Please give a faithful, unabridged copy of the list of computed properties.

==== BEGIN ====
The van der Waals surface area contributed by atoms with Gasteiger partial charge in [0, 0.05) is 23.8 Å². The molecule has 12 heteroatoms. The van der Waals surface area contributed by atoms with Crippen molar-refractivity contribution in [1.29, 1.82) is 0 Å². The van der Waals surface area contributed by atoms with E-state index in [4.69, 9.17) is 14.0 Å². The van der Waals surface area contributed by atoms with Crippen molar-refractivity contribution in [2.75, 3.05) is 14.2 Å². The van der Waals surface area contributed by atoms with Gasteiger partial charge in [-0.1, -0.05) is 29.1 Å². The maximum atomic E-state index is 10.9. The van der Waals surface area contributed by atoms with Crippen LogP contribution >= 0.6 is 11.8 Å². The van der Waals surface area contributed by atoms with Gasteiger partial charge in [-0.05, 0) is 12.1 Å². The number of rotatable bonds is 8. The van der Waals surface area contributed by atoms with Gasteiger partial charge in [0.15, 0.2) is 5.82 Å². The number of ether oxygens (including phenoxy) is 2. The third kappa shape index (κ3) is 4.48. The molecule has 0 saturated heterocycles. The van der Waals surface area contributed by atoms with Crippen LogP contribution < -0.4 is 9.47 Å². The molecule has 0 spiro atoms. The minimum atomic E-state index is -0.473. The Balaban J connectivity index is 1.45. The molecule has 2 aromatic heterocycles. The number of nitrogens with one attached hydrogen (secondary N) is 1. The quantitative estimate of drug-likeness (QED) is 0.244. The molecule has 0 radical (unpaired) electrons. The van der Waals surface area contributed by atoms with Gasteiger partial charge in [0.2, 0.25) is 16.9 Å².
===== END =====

The van der Waals surface area contributed by atoms with Gasteiger partial charge in [0, 0.05) is 23.8 Å². The molecule has 12 heteroatoms. The van der Waals surface area contributed by atoms with Crippen molar-refractivity contribution in [1.29, 1.82) is 0 Å². The van der Waals surface area contributed by atoms with E-state index in [4.69, 9.17) is 14.0 Å². The van der Waals surface area contributed by atoms with Crippen molar-refractivity contribution in [2.75, 3.05) is 14.2 Å². The van der Waals surface area contributed by atoms with Gasteiger partial charge in [-0.1, -0.05) is 29.1 Å². The maximum atomic E-state index is 10.9. The van der Waals surface area contributed by atoms with Crippen LogP contribution >= 0.6 is 11.8 Å². The van der Waals surface area contributed by atoms with Gasteiger partial charge in [-0.05, 0) is 12.1 Å². The number of rotatable bonds is 8. The van der Waals surface area contributed by atoms with Gasteiger partial charge in [0.15, 0.2) is 5.82 Å². The number of ether oxygens (including phenoxy) is 2. The third kappa shape index (κ3) is 4.48. The molecule has 0 saturated heterocycles. The van der Waals surface area contributed by atoms with Crippen LogP contribution < -0.4 is 9.47 Å². The molecule has 0 spiro atoms. The minimum atomic E-state index is -0.473. The Balaban J connectivity index is 1.45. The molecule has 2 aromatic heterocycles. The number of nitrogens with one attached hydrogen (secondary N) is 1. The quantitative estimate of drug-likeness (QED) is 0.244. The molecule has 0 radical (unpaired) electrons. The van der Waals surface area contributed by atoms with Gasteiger partial charge in [0.2, 0.25) is 16.9 Å².